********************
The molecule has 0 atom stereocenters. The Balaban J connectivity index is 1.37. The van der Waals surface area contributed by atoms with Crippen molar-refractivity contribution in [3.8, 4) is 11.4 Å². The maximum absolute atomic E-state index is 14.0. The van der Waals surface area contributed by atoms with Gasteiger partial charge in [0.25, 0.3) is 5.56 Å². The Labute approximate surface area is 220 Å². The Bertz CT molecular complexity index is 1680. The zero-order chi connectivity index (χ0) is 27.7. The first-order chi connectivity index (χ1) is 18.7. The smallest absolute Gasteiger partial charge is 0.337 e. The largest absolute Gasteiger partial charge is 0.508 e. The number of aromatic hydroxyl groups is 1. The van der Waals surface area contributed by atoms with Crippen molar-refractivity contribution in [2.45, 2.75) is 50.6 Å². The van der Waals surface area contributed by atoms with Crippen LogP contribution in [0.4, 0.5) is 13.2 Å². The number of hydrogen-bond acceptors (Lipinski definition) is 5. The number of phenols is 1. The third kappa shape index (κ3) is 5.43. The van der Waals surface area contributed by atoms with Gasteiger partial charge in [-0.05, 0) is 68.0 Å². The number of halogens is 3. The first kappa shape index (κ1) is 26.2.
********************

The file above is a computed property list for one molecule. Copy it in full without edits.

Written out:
The molecule has 0 atom stereocenters. The Balaban J connectivity index is 1.37. The van der Waals surface area contributed by atoms with Crippen molar-refractivity contribution in [3.8, 4) is 11.4 Å². The maximum absolute atomic E-state index is 14.0. The van der Waals surface area contributed by atoms with Gasteiger partial charge in [0.25, 0.3) is 5.56 Å². The Labute approximate surface area is 220 Å². The Bertz CT molecular complexity index is 1680. The zero-order chi connectivity index (χ0) is 27.7. The first-order chi connectivity index (χ1) is 18.7. The smallest absolute Gasteiger partial charge is 0.337 e. The largest absolute Gasteiger partial charge is 0.508 e. The number of aromatic hydroxyl groups is 1. The van der Waals surface area contributed by atoms with Crippen molar-refractivity contribution in [2.45, 2.75) is 50.6 Å². The van der Waals surface area contributed by atoms with Crippen LogP contribution in [0.4, 0.5) is 13.2 Å². The number of hydrogen-bond acceptors (Lipinski definition) is 5. The number of phenols is 1. The third kappa shape index (κ3) is 5.43. The van der Waals surface area contributed by atoms with Gasteiger partial charge in [-0.05, 0) is 68.0 Å². The number of halogens is 3. The first kappa shape index (κ1) is 26.2.